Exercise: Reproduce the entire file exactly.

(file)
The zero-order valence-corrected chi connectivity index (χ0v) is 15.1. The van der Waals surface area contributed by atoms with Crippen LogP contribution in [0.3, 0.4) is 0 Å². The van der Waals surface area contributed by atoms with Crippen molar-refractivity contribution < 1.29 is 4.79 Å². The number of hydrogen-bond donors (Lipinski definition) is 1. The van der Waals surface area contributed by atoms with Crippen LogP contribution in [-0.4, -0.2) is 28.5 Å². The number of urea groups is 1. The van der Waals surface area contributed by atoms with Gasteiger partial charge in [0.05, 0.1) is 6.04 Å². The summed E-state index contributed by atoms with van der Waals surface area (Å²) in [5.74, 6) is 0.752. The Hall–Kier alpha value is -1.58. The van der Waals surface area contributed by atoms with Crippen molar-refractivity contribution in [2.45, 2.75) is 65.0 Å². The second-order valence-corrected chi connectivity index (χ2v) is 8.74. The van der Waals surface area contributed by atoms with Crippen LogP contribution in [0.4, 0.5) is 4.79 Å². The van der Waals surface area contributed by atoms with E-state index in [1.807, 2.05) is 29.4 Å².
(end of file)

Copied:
The zero-order valence-corrected chi connectivity index (χ0v) is 15.1. The van der Waals surface area contributed by atoms with Crippen LogP contribution in [0.3, 0.4) is 0 Å². The van der Waals surface area contributed by atoms with Crippen molar-refractivity contribution < 1.29 is 4.79 Å². The number of hydrogen-bond donors (Lipinski definition) is 1. The van der Waals surface area contributed by atoms with Crippen LogP contribution in [-0.4, -0.2) is 28.5 Å². The number of urea groups is 1. The van der Waals surface area contributed by atoms with Gasteiger partial charge in [0.05, 0.1) is 6.04 Å². The summed E-state index contributed by atoms with van der Waals surface area (Å²) in [5.74, 6) is 0.752. The Hall–Kier alpha value is -1.58. The van der Waals surface area contributed by atoms with Crippen molar-refractivity contribution in [2.45, 2.75) is 65.0 Å². The second-order valence-corrected chi connectivity index (χ2v) is 8.74. The van der Waals surface area contributed by atoms with Crippen LogP contribution in [0.4, 0.5) is 4.79 Å². The van der Waals surface area contributed by atoms with E-state index in [1.807, 2.05) is 29.4 Å².